The World’s Most Difficult Books – No Place on Earth, Part 3

September 3, 2012

Welcome back to my reread of the Guardian’s list of the world’s most difficult books. Previous entries can be found here. This is the third part of the No Place on Earth review in which I’ll be tackling pages 25-50.

What happens:

When we left them, Kleist and von Gunderrode were both attending an afternoon tea party, neither of them particularly enjoying it. They are aware of each other, sensing a kindred spirit, but have made no move to speak.

In pages 25-50, Kleist eavesdrops on a conversation between von Gunderrode and Clemens Bretano, the brother of her friend Bettine in which they discuss von Gunderrode’s character. This causes Kleist to reflect on his own relationship with his ex-fiancée Wilhelmine and how he did not have romantic feelings for her. He notes that he has a bad habit of reflecting on the past, or looking to the future rather than living in the present. Despite his sharing his dreams of death with his fiancé, they shared no emotional intimacy. Once again, Kleist touches on his feelings of depression and the choice he faces of allowing it to overpower him, or to deal with it and live a hum-drum boring existence.

Kleist is distracted by his friend Wedekind from falling into a panic attack. To distract him, they talk about Friedrich von Savigny, a man to whom, in Kleist’s opinion, everything in life falls easily. He thinks of an as-yet unwritten work which will offer a damning critique of his society.

They break for tea which leads into a von Gunderrode section. She, also, thinks of von Savigny, to whom she was once engaged to be married, and who is now married to her friend Gunda. Von Gunderrode feels as if the three of them are involved in a relationship, although in her view it is not she who is the third party, but the legally married Gunde. She discusses her writing with Clemens, saying that she writes what she feels as truth and expresses her feelings through writing. She speaks of these feelings as being loneliness and a sense of not belonging, but notes that her readers have not connected the feelings expressed in her poetry as being her own feelings. As she looks around the party, it becomes apparent to her that Kleist is looking isolated, that nobody other than Wedekind is making any attempt to draw him into the conversation.

Switching back to Kleist, he thinks on his friendship with Wedekind and how the latter’s care had helped him recover after his most recent nervous breakdown. Kleist makes it clear that despite the treatment, he still has suicidal feelings, and determines to end his own life.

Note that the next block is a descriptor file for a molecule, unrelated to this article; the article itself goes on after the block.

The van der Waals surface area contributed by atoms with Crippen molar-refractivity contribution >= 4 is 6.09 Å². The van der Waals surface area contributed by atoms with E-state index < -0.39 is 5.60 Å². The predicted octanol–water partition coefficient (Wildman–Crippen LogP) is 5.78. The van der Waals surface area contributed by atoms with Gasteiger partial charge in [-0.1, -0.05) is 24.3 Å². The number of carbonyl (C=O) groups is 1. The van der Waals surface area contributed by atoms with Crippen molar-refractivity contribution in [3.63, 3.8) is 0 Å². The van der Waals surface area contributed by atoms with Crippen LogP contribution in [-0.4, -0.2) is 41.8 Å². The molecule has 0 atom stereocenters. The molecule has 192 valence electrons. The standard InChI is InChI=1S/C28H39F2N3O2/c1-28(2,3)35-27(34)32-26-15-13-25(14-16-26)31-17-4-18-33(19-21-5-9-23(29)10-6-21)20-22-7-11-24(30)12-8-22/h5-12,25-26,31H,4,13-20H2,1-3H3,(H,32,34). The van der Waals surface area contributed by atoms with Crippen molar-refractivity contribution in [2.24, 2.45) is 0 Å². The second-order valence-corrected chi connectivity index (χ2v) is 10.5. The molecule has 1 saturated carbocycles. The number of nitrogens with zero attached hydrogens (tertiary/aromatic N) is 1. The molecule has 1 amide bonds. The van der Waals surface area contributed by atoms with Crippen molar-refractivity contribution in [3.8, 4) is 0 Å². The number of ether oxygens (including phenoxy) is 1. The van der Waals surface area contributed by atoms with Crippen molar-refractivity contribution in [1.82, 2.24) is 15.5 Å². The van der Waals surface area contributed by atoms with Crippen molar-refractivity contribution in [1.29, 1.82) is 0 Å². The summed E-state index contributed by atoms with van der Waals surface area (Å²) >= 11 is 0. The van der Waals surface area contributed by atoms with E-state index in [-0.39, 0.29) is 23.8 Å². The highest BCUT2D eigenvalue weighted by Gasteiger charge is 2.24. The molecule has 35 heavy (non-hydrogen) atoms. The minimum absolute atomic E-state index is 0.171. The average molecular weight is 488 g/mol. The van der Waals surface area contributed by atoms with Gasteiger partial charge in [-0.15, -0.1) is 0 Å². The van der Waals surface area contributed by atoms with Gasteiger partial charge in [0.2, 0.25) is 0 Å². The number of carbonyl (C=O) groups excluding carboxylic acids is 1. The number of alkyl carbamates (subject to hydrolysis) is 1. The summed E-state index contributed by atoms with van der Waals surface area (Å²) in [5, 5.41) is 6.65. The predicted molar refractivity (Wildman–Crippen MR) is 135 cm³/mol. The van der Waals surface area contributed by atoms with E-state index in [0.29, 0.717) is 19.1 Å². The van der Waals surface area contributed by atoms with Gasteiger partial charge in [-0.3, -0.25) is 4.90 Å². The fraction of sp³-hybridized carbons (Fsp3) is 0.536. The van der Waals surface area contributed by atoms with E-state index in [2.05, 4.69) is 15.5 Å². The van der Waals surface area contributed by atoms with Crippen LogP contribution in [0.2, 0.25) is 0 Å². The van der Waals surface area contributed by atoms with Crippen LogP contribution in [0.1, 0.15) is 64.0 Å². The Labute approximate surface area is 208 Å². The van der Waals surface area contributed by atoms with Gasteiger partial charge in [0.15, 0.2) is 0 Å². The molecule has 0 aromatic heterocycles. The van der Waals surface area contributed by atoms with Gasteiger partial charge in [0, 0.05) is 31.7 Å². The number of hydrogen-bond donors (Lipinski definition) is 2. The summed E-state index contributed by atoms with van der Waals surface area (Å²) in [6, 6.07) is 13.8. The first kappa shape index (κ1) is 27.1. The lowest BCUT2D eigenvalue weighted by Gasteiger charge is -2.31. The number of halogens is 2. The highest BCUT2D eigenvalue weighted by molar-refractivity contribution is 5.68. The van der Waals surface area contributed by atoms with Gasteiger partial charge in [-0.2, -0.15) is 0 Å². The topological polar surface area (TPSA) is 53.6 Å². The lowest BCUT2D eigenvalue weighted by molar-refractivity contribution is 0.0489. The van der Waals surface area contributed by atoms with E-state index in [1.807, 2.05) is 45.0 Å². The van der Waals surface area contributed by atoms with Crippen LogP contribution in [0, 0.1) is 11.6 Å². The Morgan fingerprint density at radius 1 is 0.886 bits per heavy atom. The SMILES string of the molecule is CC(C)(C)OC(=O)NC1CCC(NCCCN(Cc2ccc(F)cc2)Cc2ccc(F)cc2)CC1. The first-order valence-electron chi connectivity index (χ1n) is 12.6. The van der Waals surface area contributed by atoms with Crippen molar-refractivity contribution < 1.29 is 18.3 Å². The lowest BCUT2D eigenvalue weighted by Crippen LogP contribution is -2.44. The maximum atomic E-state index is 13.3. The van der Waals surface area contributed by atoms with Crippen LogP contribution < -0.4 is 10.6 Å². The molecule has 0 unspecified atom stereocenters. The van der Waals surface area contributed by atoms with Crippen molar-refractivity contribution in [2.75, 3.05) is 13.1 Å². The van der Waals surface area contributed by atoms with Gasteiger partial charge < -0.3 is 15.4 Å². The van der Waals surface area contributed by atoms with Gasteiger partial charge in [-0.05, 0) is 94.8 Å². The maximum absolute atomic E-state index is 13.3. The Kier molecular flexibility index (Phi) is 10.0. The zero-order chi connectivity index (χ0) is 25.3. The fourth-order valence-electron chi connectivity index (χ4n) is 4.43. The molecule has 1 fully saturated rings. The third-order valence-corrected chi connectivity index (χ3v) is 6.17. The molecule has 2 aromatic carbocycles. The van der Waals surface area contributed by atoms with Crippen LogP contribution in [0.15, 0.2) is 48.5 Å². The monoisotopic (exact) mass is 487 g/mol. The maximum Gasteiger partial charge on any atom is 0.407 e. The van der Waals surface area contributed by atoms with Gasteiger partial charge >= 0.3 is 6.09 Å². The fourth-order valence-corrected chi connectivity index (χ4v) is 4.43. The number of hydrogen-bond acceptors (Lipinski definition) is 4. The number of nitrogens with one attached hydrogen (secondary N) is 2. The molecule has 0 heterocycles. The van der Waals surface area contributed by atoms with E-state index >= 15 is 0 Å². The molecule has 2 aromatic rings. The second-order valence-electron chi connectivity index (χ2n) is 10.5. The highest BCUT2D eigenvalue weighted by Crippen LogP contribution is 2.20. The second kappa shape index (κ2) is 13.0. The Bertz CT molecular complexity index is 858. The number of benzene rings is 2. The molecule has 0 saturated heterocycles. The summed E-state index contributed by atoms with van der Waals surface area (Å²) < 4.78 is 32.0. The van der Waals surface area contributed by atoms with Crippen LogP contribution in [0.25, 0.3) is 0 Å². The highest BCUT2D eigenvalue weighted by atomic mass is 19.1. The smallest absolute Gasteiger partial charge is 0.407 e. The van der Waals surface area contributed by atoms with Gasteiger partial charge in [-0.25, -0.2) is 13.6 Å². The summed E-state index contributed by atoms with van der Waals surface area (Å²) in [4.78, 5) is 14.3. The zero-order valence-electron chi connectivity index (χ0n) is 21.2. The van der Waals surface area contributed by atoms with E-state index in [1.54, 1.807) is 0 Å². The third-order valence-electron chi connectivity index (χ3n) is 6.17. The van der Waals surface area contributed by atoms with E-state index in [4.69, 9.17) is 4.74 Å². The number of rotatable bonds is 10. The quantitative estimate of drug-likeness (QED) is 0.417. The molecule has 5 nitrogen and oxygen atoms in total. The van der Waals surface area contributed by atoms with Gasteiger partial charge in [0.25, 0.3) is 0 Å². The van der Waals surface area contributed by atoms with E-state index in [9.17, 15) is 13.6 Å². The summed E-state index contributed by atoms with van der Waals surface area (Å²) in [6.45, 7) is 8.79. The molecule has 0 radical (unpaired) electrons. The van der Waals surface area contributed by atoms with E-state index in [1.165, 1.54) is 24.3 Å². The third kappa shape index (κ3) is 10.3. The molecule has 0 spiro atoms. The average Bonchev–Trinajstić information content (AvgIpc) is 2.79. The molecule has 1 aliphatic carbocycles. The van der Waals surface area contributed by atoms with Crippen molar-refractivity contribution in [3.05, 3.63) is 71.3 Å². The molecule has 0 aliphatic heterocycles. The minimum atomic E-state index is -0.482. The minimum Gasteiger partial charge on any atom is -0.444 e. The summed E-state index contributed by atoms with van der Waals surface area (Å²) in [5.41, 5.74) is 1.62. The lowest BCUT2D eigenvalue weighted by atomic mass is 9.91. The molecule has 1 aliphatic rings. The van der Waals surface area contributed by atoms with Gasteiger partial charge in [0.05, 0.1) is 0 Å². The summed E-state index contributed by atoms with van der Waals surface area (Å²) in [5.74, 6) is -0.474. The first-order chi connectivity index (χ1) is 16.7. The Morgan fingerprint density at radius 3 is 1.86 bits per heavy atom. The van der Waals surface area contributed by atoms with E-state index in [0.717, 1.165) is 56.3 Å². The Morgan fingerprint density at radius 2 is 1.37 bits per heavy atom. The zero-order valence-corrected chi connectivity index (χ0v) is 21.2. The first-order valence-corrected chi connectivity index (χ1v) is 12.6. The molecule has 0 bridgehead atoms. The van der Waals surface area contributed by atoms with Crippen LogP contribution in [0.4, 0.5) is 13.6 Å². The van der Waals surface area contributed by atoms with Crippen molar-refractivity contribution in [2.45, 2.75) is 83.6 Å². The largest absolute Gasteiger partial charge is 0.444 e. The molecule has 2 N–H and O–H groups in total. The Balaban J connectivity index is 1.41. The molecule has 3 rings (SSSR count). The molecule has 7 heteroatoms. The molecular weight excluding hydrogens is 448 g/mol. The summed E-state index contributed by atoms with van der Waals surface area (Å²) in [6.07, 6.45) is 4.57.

As von Gunderrode walks across the room, a knife is let fall from her bag, which catches Kleist’s attention. He hands it back to her and notice that her friends are concerned that she always has it with her. Kleist’s friend, Wedekind, wishes to confiscate it as a threat to life, but von Gunderrode firmly but politely refuses. She thinks again about her relationship with von Savigny as is frustrated that in his eyes she should not approach him as intimately as she would like.

She sees Savigny start a conversation with Kleist and feels she must intervene as Kleist may be upset by Savigny. She approaches and they start to speak.


So, finally, our two protagonists speak! What strikes me most about their thoughts is that both value expressing their emotions through writing, although at this point von Kleist seems to be suffering writer’s block. Both are prey to deep, dark thoughts and have active thoughts of suicide.

During these pages both Kleist and von Gunderrode express frustrations with the expectations that society puts on them; Kleist is embarrassed by his inability to share intimacy with his fiancée as would be expected (an indication of his homosexuality as many scholars believe?), Gunderrode by being denied the right to express her feelings for Savigny publicly because he is married. In both cases they seem to experience this as almost a physical dissociation from the place they find themselves in.

This novel was first published in 1979, a time when Christa Wolf was feeling increasingly frustrated by the situation in the former East Germany. She was particularly affected by the revoking of the citizenship of writer Wolf Biermann a year or so prior to writing this book. The themes of literature and society and dissatisfaction with one’s society are beginning to come through here.

Well, that’s all I’ve got for this week. See you back next week for some more!

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